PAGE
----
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Hospital teacher is a class act for her students

Xinhua | Updated: 2023-05-20 08:54
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Ko Cheuk-kiu uses word cards to help students learn vocabulary. [Photo/Xinhua]

HONG KONG — At the school where Ko Cheuk-kiu works, there are neither school bells ringing nor students running around the playground.

"You look good today. Shall we review the text together?" After greeting her student Hei Hei, Ko, in a light blue uniform, turns on her tablet computer and begins to teach at the bedside.

Ko is a teacher for the Hong Kong Red Cross Hospital Schools, which provides education services for hospitalized children.

"Teaching children in a hospital? I was curious and keen to know more about it," Ko recalls, explaining she first learned about the school from a newspaper report in 2009 when she had just finished her master's degree in language.

Ko, who also studied special education, applied for a teaching position at the school and was hired as a Chinese language teacher.

Founded in 1954, the Hong Kong Red Cross Hospital Schools initially provided services in only one public medical institution. Now, it is a special education institute funded by the Hong Kong Special Administrative Region government, with 26 school units attached to 19 public hospitals.

Its services are mainly divided into three fields — general specialty, psychiatry, and homebound teaching programs. The first two provide services for hospitalized students to reduce their difficulties in returning to school after being discharged, while homebound teaching is aimed at students who need to stay at home to recuperate for a long period.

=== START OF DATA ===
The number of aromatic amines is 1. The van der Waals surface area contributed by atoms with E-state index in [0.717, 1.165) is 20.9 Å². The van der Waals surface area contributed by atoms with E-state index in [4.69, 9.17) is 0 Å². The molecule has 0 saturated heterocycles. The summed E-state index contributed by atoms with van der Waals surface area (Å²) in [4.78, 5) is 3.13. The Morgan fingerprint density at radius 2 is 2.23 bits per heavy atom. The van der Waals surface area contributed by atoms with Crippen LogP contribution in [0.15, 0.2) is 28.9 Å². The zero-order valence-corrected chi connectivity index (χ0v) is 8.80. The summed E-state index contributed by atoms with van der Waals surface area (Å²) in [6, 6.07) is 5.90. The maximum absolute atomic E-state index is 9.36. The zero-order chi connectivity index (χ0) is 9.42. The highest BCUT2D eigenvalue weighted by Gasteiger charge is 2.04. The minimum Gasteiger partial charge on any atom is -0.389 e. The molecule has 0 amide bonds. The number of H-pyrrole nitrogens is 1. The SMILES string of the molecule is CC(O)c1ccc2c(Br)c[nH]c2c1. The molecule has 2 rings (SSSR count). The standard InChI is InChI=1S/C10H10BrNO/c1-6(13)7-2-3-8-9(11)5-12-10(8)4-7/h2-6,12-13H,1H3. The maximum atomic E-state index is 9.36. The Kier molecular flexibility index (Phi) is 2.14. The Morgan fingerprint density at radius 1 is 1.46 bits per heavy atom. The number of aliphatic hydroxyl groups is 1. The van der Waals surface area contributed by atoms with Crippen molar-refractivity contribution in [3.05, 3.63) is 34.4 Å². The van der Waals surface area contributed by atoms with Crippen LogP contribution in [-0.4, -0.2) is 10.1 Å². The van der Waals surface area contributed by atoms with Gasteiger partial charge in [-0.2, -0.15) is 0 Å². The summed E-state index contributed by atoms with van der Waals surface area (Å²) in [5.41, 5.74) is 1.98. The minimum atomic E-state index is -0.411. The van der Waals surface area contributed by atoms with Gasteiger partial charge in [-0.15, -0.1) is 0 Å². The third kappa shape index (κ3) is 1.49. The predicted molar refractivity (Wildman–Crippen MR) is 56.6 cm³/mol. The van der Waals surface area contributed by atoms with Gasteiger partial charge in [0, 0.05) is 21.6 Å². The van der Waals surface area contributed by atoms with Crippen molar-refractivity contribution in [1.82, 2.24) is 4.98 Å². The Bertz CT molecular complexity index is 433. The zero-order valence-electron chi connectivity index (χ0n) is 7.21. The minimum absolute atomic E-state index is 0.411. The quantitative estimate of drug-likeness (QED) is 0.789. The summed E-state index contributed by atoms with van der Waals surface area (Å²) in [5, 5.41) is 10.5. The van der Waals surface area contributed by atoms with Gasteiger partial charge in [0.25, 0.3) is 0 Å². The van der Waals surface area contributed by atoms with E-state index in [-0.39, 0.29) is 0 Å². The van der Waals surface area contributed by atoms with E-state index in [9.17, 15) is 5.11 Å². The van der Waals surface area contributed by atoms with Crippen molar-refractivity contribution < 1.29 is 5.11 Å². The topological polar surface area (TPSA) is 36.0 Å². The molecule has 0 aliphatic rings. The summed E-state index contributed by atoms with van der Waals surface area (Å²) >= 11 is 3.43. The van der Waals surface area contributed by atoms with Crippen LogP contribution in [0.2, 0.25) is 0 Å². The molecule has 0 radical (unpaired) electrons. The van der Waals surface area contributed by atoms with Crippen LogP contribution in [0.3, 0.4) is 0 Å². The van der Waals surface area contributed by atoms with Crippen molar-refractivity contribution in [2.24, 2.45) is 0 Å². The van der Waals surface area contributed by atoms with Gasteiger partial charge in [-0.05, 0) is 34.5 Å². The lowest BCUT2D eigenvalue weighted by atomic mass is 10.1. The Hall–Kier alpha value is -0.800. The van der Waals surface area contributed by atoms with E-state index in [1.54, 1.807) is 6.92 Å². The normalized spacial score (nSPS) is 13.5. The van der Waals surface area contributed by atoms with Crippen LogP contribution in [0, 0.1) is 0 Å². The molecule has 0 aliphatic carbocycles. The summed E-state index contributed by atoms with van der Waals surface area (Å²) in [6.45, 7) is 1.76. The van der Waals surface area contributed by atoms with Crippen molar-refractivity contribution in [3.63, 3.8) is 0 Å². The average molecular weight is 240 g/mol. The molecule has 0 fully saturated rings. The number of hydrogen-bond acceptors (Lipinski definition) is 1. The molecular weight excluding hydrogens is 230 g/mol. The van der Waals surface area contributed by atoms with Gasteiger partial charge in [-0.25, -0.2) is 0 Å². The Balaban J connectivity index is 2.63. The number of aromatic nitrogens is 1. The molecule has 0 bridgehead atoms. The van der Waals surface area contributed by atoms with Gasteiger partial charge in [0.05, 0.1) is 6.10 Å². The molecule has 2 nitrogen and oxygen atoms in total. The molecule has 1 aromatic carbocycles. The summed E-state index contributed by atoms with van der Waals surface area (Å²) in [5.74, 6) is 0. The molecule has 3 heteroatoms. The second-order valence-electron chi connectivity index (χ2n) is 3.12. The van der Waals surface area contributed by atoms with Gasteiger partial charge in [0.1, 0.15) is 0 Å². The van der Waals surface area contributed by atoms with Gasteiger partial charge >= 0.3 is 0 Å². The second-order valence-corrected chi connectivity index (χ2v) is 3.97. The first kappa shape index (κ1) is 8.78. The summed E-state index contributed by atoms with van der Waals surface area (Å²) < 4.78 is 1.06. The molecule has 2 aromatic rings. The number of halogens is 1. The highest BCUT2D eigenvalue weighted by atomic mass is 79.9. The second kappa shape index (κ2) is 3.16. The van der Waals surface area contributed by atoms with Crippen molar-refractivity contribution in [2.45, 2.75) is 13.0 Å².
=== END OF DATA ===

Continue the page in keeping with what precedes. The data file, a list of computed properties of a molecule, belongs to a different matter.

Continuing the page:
Teachers are assigned to different hospitals or students' homes and rotate at regular intervals.

"Every morning, the first thing we do is to check on each student in the ward and see if they are physically well enough to attend classes," Ko says, adding that the students come from different backgrounds and even speak different languages.

The special school caters for students aged between 6 and 18. Most teachers need to teach both primary and secondary schoolage students, so they are always well-prepared to take care of students from different levels. Depending on the situation, teachers will carry out small group or one-on-one bedside teaching, and each session lasts about 30 minutes.

Teachers in hospitals have to meet students with different medical conditions and face all kinds of challenges every day, but Ko regards these experiences as training, which have led her to have a deeper appreciation of life.

In recent years, the school has offered diversified activities for students to enrich their learning experiences.

Starting from the 2022/23 school year, it introduced a more comprehensive senior secondary school curriculum to provide better support for hospitalized students.

Over the years, Ko has received a lot of greeting cards from parents and students showing their appreciation.

Gazing at these warm words of encouragement, she silently sends her best wishes to the students. "I hope they can soon recover and go back to school, and continue to pursue their dreams," she says.

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